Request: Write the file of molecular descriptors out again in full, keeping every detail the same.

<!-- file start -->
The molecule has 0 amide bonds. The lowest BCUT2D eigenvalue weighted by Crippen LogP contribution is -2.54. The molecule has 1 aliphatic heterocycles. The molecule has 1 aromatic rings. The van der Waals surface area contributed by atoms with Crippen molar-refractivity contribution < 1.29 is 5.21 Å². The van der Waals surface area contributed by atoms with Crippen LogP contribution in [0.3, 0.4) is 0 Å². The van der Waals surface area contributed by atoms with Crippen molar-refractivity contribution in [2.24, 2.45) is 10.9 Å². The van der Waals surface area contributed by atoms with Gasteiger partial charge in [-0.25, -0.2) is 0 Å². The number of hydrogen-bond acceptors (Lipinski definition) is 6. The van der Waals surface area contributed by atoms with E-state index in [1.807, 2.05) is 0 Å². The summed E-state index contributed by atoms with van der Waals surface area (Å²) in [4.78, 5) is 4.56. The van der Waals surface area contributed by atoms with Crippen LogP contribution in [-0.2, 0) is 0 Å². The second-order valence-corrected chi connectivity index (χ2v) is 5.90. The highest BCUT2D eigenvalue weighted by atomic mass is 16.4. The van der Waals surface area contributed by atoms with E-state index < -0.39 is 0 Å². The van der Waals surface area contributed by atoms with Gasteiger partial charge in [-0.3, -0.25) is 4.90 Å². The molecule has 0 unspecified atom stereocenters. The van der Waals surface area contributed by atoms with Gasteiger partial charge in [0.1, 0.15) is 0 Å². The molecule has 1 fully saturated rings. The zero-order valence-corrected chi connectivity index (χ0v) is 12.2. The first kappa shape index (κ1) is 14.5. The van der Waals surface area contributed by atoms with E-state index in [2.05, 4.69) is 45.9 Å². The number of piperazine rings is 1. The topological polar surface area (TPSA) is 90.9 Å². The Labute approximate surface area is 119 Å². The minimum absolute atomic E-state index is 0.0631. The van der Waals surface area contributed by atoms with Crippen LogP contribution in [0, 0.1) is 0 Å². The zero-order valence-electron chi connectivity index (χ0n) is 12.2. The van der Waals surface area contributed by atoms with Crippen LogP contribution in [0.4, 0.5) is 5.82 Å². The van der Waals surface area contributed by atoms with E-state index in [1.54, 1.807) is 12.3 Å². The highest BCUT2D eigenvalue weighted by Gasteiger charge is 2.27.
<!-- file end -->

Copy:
The molecule has 0 amide bonds. The lowest BCUT2D eigenvalue weighted by Crippen LogP contribution is -2.54. The molecule has 1 aliphatic heterocycles. The molecule has 1 aromatic rings. The van der Waals surface area contributed by atoms with Crippen molar-refractivity contribution < 1.29 is 5.21 Å². The van der Waals surface area contributed by atoms with Crippen LogP contribution in [0.3, 0.4) is 0 Å². The van der Waals surface area contributed by atoms with Crippen molar-refractivity contribution in [2.24, 2.45) is 10.9 Å². The van der Waals surface area contributed by atoms with Gasteiger partial charge in [-0.25, -0.2) is 0 Å². The number of hydrogen-bond acceptors (Lipinski definition) is 6. The van der Waals surface area contributed by atoms with E-state index in [1.807, 2.05) is 0 Å². The summed E-state index contributed by atoms with van der Waals surface area (Å²) in [4.78, 5) is 4.56. The van der Waals surface area contributed by atoms with Crippen LogP contribution in [-0.2, 0) is 0 Å². The second-order valence-corrected chi connectivity index (χ2v) is 5.90. The highest BCUT2D eigenvalue weighted by atomic mass is 16.4. The van der Waals surface area contributed by atoms with E-state index < -0.39 is 0 Å². The van der Waals surface area contributed by atoms with Gasteiger partial charge in [-0.3, -0.25) is 4.90 Å². The molecule has 0 unspecified atom stereocenters. The van der Waals surface area contributed by atoms with Gasteiger partial charge in [0.1, 0.15) is 0 Å². The molecule has 1 fully saturated rings. The zero-order valence-corrected chi connectivity index (χ0v) is 12.2. The first kappa shape index (κ1) is 14.5. The van der Waals surface area contributed by atoms with E-state index in [2.05, 4.69) is 45.9 Å². The number of piperazine rings is 1. The topological polar surface area (TPSA) is 90.9 Å². The Labute approximate surface area is 119 Å². The minimum absolute atomic E-state index is 0.0631. The van der Waals surface area contributed by atoms with Crippen LogP contribution in [0, 0.1) is 0 Å². The zero-order valence-electron chi connectivity index (χ0n) is 12.2. The van der Waals surface area contributed by atoms with Crippen LogP contribution in [0.4, 0.5) is 5.82 Å². The van der Waals surface area contributed by atoms with E-state index in [1.54, 1.807) is 12.3 Å². The highest BCUT2D eigenvalue weighted by Gasteiger charge is 2.27.